Gonzalo Fuenmayor, The Striking Beauty of Tropicalia
Bringing together elements that would never be seen together by chance, this artist has created a new form of beauty in extravagance.
It is not possible to look at a work by Gonzalo Fuenmayor without feeling all the weight of his ideological extravagance. His interventions – a giant palm tree in a classical theater, a bunch of bananas in Buckingham Palace – are at the same time both antithetical and conciliatory: they are visual blows that can illuminate even the most negligent of political spaces and start a party among adversaries.
Fuenmayor (1977) is from Barranquilla, Colombia, but he has studied and lived for so many years in the US that, due to the cultural contrast, the themes that have made him memorable ––tropicalia, opulence, cultural identity and the hybridization of cultures –– took root. But in order to talk about him it is necessary to talk of bananas: the fruit with the most connotations (ideological, political and sexual) on the planet, and the central motif of his work.
In each of his bananas is the pop art of Andy Warhol (perhaps now inseparable from his representation) and the sexual potency of the ideas of Freud, but there are also the political and historical relations of the United Fruit Co. with Colombia (specifically the massacre of the banana workers in 1928) and the allusion to all of the exuberant ‘banana republics’ of Latin America, in contrast with the opulence (and the decadence) of Victorian décor. This is where his charcoal drawings come in, with a never-before-seen tropical elegance. Fuenmayor is a master with charcoal, to the extent that his works could easily by mistaken for black and white photographs, except for the fact that what they illustrate would be difficult to bring together in reality, if it were not for his equally unreal installations.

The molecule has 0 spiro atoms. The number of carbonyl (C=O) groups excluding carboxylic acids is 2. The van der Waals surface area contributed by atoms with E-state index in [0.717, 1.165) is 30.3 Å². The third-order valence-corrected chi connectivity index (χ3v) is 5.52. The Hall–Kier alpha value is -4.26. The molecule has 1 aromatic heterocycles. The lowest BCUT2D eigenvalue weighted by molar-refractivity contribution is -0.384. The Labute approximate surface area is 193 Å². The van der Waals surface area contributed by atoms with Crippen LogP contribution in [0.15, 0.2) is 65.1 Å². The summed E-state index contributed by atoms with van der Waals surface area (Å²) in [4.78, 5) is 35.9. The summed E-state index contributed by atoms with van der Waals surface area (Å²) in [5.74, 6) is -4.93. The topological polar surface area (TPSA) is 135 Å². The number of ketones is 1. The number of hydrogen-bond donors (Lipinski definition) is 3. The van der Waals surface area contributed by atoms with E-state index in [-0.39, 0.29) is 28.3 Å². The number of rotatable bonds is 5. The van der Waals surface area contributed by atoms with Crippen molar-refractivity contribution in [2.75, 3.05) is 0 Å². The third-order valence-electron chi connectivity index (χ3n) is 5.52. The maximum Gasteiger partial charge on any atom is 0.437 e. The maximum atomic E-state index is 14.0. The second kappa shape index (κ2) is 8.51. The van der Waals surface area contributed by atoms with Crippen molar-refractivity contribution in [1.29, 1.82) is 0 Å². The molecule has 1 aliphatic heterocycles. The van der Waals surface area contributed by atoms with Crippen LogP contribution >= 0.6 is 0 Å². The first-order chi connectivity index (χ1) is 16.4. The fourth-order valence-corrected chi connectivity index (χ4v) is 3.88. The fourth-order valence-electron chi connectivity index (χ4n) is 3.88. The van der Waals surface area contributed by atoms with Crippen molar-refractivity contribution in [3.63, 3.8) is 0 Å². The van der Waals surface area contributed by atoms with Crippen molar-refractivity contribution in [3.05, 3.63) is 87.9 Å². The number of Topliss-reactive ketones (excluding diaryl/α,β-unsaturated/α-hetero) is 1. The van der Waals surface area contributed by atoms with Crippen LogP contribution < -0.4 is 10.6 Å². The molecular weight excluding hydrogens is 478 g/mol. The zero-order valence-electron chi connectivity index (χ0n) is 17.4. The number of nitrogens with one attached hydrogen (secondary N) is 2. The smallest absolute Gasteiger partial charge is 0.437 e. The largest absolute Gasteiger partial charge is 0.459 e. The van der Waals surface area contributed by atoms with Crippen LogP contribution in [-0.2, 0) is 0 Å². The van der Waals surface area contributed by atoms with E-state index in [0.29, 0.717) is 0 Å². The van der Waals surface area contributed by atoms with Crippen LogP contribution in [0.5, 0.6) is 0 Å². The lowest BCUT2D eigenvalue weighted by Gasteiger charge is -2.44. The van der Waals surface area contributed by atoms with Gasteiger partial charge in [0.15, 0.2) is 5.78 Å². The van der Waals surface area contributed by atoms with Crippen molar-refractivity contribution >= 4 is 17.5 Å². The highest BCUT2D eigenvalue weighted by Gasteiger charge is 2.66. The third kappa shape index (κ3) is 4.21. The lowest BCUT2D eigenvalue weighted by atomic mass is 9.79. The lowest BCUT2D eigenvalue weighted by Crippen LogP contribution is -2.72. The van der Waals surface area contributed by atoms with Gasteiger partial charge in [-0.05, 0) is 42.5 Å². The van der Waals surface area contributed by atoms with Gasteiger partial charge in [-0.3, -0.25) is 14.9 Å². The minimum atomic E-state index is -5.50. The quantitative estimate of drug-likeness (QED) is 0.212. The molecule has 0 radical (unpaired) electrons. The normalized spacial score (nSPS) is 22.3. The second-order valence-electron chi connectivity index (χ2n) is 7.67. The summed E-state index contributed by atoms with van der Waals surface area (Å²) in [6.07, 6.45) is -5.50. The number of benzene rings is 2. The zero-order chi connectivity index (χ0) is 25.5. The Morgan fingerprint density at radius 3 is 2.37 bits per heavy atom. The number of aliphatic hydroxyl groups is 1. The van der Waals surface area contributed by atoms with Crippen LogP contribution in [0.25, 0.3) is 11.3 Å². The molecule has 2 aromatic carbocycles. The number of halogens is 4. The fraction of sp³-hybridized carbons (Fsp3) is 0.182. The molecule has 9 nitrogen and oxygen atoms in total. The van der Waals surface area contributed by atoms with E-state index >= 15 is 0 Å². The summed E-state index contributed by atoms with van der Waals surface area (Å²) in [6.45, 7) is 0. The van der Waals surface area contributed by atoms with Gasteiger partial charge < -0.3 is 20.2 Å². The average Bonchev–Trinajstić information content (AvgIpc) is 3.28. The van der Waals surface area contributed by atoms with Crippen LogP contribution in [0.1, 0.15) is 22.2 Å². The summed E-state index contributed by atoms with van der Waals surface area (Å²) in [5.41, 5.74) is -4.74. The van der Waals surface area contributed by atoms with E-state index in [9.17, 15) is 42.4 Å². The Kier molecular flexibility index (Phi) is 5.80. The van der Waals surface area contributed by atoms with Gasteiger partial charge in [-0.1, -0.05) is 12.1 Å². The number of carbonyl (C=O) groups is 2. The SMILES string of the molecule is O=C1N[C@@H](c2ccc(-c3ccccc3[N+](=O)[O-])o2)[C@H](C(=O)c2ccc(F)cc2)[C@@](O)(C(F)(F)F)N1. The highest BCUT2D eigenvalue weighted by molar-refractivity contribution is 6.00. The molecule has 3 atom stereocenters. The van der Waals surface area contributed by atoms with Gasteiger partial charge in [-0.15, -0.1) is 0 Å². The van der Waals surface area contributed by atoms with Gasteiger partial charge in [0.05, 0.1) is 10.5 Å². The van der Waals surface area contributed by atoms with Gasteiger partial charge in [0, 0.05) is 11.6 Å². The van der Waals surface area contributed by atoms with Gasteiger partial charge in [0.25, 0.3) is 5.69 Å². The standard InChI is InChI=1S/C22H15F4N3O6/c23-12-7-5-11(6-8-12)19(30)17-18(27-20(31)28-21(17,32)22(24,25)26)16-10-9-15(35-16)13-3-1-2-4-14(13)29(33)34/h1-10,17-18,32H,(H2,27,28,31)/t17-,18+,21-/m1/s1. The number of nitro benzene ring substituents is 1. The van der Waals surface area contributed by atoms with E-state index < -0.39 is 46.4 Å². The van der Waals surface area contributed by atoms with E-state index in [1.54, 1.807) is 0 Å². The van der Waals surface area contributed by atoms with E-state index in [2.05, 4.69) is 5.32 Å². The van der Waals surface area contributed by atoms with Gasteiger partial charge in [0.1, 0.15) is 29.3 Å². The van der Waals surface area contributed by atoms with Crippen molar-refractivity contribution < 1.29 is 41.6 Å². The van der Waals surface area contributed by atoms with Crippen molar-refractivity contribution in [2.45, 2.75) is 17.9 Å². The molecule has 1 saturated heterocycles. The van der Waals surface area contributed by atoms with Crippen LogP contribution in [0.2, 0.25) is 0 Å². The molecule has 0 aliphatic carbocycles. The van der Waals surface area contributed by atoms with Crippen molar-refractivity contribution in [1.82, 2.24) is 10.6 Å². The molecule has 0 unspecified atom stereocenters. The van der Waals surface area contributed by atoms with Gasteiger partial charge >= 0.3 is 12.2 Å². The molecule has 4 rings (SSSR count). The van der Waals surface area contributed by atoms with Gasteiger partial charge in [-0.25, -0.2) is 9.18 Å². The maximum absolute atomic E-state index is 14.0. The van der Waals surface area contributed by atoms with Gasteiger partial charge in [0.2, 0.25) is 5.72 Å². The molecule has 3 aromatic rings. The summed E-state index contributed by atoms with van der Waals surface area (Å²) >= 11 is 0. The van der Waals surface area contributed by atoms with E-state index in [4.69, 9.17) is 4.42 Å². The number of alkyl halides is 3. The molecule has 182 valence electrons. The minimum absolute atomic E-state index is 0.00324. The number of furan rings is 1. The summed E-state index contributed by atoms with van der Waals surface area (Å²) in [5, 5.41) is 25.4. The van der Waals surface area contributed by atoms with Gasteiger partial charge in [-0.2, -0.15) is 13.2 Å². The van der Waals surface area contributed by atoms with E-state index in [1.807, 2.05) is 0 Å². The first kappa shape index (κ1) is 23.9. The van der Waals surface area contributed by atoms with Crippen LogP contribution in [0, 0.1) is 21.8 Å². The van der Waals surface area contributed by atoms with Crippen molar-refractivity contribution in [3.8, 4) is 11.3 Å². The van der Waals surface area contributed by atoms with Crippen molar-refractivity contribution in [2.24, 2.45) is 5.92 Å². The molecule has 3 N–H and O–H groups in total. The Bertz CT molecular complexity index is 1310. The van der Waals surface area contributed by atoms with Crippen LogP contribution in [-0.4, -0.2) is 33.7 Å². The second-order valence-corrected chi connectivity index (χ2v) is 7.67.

Tropical Mythologies, for example, is the result of a trip to the Amazon that he undertook thanks to a fellowship from the School of the Museum of Fine Arts in Boston. There he visited a banana plantation and that was where he had the idea of hanging Victorian chandeliers from the branches and… switching the lights on. This clever composition is what he would later hang in the dining room if the Hotel Faena during Art Basel Miami in 2014 and entitled Eden.
I am interested in how ornamentation with its grace and excess has the capacity to camouflage and overshadow questionable circumstances of all kinds. What initially began as a lighthearted attempt to exorcize and position myself as specifically ‘Colombian’ -coming from a ‘banana republic’- evolved into an exploration of cultural hybridity and transnational identity.
We could say that his chandeliers and drawings are a visual oxymoron, and as with all functional oxymorons, they produce a surplus of audacious meanings. In the case of Tropical Mythologies, the chandeliers take on a vegetal character (as if they always had had that and Fuenmayor simply showed us that), and the bananas take on the character of lighting, elegant and even more provocative. What happens when Caribbean culture bursts onto the scene in Europe? This. A stunning hybridization that makes its political crossovers and styles of identity look ridiculous, and at the same time dressing them in a new beauty, a new extravagance.
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